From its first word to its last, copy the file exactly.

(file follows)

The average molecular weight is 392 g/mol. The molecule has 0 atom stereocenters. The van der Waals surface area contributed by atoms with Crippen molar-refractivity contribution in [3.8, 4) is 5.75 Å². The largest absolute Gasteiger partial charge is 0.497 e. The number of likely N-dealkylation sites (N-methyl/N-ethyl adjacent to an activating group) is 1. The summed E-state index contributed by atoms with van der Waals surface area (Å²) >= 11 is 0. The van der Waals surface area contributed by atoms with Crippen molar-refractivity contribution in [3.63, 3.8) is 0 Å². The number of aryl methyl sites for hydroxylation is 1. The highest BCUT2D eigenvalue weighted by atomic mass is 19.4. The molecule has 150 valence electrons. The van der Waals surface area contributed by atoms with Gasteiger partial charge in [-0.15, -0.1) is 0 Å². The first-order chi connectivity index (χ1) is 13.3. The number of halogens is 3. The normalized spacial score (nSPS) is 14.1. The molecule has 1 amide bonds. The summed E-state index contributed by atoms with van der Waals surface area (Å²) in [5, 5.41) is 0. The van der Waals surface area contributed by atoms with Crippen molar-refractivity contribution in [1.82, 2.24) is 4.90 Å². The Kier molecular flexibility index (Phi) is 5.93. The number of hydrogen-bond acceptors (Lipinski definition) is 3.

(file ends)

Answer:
The average molecular weight is 392 g/mol. The molecule has 0 atom stereocenters. The van der Waals surface area contributed by atoms with Crippen molar-refractivity contribution in [3.8, 4) is 5.75 Å². The largest absolute Gasteiger partial charge is 0.497 e. The number of likely N-dealkylation sites (N-methyl/N-ethyl adjacent to an activating group) is 1. The summed E-state index contributed by atoms with van der Waals surface area (Å²) >= 11 is 0. The van der Waals surface area contributed by atoms with Crippen molar-refractivity contribution in [3.63, 3.8) is 0 Å². The number of aryl methyl sites for hydroxylation is 1. The highest BCUT2D eigenvalue weighted by atomic mass is 19.4. The molecule has 150 valence electrons. The van der Waals surface area contributed by atoms with Gasteiger partial charge in [-0.15, -0.1) is 0 Å². The first-order chi connectivity index (χ1) is 13.3. The number of halogens is 3. The normalized spacial score (nSPS) is 14.1. The molecule has 1 amide bonds. The summed E-state index contributed by atoms with van der Waals surface area (Å²) in [5, 5.41) is 0. The van der Waals surface area contributed by atoms with Crippen molar-refractivity contribution in [1.82, 2.24) is 4.90 Å². The Kier molecular flexibility index (Phi) is 5.93. The number of hydrogen-bond acceptors (Lipinski definition) is 3.